Feb 7, 2021, A Jumbotron at Tampa Bay during the Super Bowl LV Halftime Show opened up to reveal blinding lights and one of the most prolific Pop/RnB singers of the last 2 decades: The Weeknd. Whether you are a huge fan of the falsettoed crooner extraordinaire, or simply wanted to continue watching the Bucs take on the Chiefs for the Lombardi Trophy, we believe it’s worth recognizing the music theory and athletic ability that it takes to be able to sing, continue to support your voice, and move around a huge stage like the Weeknd proved he can do!

Abel Makkonen Tesfaye (born in 1990), known professionally as the Weeknd, is a Canadian singer, songwriter, and record producer. He has won three Grammy Awards, five American Music Awards, nine Billboard Music Awards, two MTV Video Music Awards, nine Juno Awards, and has been nominated for an Academy Award. However, this performance was something extremely important to Abel, as controversy over his Grammy Nominations snub, despite his critically acclaimed album “After Hours” sweeping award shows left and right alongside being one of the most commercially successful albums of 2020, is being attributed to him choosing the Super Bowl performance over the famed music award show. Abel wanted to prove that his performance was worth the lack of nominations, and cement himself as a staple in pop music for decades to come. There were no pulled punches as the Weeknd masterfully combined true vocal and physical athleticism with the psychedelic, hedonistic visual aesthetic surrounding his most recent and largest project to date.

Abel opened the world wide celebrated event that evening with a choir acapella version of his song “Call Out My Name”, connecting the last note perfectly with the root of the Daft Punk co-produced hit “Star Boy”. Abel has talked in the past about being influenced heavily by Michael Jackson, and we find him here hitting high notes in between lines that are not in the recording, in a similar way to what Michael (who also had an incredible Halftime Show) used to do live. The parallels are hard to miss.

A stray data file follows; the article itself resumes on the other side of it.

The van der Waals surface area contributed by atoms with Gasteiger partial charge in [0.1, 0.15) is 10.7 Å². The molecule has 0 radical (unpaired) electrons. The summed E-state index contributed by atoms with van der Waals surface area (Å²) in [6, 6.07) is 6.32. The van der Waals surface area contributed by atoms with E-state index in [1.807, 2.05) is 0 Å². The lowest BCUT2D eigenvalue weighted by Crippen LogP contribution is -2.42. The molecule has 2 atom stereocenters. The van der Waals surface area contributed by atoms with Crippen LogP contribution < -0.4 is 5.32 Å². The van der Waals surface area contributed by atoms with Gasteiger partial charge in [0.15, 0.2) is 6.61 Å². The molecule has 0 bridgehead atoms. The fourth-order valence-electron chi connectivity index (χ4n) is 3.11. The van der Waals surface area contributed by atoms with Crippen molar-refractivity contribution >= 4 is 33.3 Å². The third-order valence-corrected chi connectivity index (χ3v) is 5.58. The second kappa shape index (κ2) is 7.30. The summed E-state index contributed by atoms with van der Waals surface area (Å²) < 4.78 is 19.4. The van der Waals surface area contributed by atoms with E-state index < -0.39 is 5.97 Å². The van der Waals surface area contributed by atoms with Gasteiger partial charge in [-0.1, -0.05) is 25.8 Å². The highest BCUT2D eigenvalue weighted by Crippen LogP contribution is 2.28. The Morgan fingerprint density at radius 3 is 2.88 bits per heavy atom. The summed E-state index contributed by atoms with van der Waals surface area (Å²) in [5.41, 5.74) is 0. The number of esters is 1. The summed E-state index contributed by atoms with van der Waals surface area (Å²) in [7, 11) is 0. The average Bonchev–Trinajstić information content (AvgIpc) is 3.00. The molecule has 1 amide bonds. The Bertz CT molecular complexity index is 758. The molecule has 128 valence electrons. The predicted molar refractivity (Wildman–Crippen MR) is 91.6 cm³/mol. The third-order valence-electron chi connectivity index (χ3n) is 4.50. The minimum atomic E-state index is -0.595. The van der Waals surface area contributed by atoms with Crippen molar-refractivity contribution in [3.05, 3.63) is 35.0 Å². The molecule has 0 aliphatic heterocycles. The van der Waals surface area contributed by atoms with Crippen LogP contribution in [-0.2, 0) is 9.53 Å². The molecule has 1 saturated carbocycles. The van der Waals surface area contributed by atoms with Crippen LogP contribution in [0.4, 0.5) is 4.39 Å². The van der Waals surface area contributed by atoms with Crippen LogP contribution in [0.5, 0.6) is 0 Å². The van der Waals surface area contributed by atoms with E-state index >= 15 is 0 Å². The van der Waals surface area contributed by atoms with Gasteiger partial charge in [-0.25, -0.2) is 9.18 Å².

The show continued with a pause that lasted only two bars and transitioned into his single “The Hills”. In this song we can clearly notice that he is not using any auto-tune or effects on his voice, Abel’s vocal performance is raw and it’s live. (The most obvious cue-in on this is in the occasionally spotty mic levelling at the beginning of the performance as well, which was joked about heavily on social media.) To execute this performance live is something of an accomplishment in its own right! We also hear a powerful guitar coming in on a heavy hitting chorus followed up by a “four on the floor” rhythmic transition, without any stop, the band moves on to the billboard hit “Can’t Feel my Face”. This song took place in what seems to be a tunnel featuring aesthetics and choreography from “Heartless”, while effortlessly transitioning into “I Feel It Coming”, a song also produced by the legendary electronic music duo, Daft Punk.

In this part of the show we can hear a key change from A minor to Eb major, Abel takes a big breath that once again makes it obvious that he is performing live. In a medley like this, the artist has to practice where all of the breaths come in, while moving around that much. Abel is on top of all the cues and makes it look easy, another reason why he keeps getting compared to Michael Jackson.

The sixth song was “Save Your Tears”, which started right after the previous song and was followed up by a strings transition, a common yet smart approach to change the meter in a non-abrupt way, in this case changing from a 4/4 song into the next one, “Earned It” a song in 6/8.

“Earned It” had an extended ending with rhythmic hits that led into one of the tunes that put The Weeknd on the map, “House of Balloons / Glass Table Girls”. The song started acapella with a huge choir dancing in the football field while the percussion kept a steady backbeat that built up gradually into the new tempo of Abel’s newest and most successful single “Blinding Lights”

For the fans, putting these two songs together in a medley expressed the transition of how his career started to how it’s progressing. It also showed the artist’s vision fully realized, as he reportedly paid over $7 million dollars out of pocket to assist in the production of the show to match his vision perfectly. The artist truly wants to show his mastery over live vocal performance, and the importance of always having a hand in the creative vision of all endeavors as an artist. This Halftime Show was proof that when the artist is passionate about their performance, they can accomplish amazing feats, including creating what most are calling one of the greatest Halftime performances in recent history.